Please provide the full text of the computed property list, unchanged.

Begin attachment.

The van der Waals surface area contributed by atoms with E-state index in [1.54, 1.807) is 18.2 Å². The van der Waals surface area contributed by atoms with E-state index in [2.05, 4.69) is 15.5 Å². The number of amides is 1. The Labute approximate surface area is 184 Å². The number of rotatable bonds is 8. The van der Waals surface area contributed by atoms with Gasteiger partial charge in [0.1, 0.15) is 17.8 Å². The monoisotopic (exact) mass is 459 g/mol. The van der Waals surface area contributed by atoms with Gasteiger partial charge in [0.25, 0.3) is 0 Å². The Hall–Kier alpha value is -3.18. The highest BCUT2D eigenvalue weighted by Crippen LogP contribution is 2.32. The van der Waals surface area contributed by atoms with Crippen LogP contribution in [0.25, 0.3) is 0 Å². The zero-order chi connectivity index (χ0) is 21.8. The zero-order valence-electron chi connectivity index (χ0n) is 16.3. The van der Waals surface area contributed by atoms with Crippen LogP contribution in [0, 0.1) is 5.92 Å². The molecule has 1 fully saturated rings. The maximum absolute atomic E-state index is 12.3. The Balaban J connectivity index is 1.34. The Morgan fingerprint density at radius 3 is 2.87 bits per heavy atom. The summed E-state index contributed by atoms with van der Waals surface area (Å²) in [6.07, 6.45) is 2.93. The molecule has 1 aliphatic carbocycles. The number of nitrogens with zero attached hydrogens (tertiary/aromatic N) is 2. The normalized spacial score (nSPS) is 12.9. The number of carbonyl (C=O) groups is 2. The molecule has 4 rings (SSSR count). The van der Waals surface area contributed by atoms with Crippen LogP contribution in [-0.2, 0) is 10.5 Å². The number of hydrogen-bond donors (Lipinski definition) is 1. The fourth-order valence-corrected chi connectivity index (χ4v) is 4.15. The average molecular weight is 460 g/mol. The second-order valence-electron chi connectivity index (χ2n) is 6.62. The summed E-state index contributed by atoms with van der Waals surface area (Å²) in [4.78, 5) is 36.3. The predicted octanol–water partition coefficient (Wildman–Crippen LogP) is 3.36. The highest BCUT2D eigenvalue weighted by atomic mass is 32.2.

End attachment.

The van der Waals surface area contributed by atoms with E-state index in [1.54, 1.807) is 18.2 Å². The van der Waals surface area contributed by atoms with E-state index in [2.05, 4.69) is 15.5 Å². The number of amides is 1. The Labute approximate surface area is 184 Å². The number of rotatable bonds is 8. The van der Waals surface area contributed by atoms with Gasteiger partial charge in [0.1, 0.15) is 17.8 Å². The monoisotopic (exact) mass is 459 g/mol. The van der Waals surface area contributed by atoms with Gasteiger partial charge in [0.25, 0.3) is 0 Å². The Hall–Kier alpha value is -3.18. The highest BCUT2D eigenvalue weighted by Crippen LogP contribution is 2.32. The van der Waals surface area contributed by atoms with Crippen LogP contribution in [0.25, 0.3) is 0 Å². The zero-order chi connectivity index (χ0) is 21.8. The zero-order valence-electron chi connectivity index (χ0n) is 16.3. The van der Waals surface area contributed by atoms with Crippen LogP contribution in [0, 0.1) is 5.92 Å². The molecule has 1 fully saturated rings. The maximum absolute atomic E-state index is 12.3. The Balaban J connectivity index is 1.34. The Morgan fingerprint density at radius 3 is 2.87 bits per heavy atom. The summed E-state index contributed by atoms with van der Waals surface area (Å²) in [6.07, 6.45) is 2.93. The molecule has 1 aliphatic carbocycles. The number of nitrogens with zero attached hydrogens (tertiary/aromatic N) is 2. The normalized spacial score (nSPS) is 12.9. The number of carbonyl (C=O) groups is 2. The molecule has 4 rings (SSSR count). The van der Waals surface area contributed by atoms with Crippen LogP contribution in [-0.2, 0) is 10.5 Å². The number of hydrogen-bond donors (Lipinski definition) is 1. The fourth-order valence-corrected chi connectivity index (χ4v) is 4.15. The average molecular weight is 460 g/mol. The second-order valence-electron chi connectivity index (χ2n) is 6.62. The summed E-state index contributed by atoms with van der Waals surface area (Å²) in [4.78, 5) is 36.3. The predicted octanol–water partition coefficient (Wildman–Crippen LogP) is 3.36. The highest BCUT2D eigenvalue weighted by atomic mass is 32.2.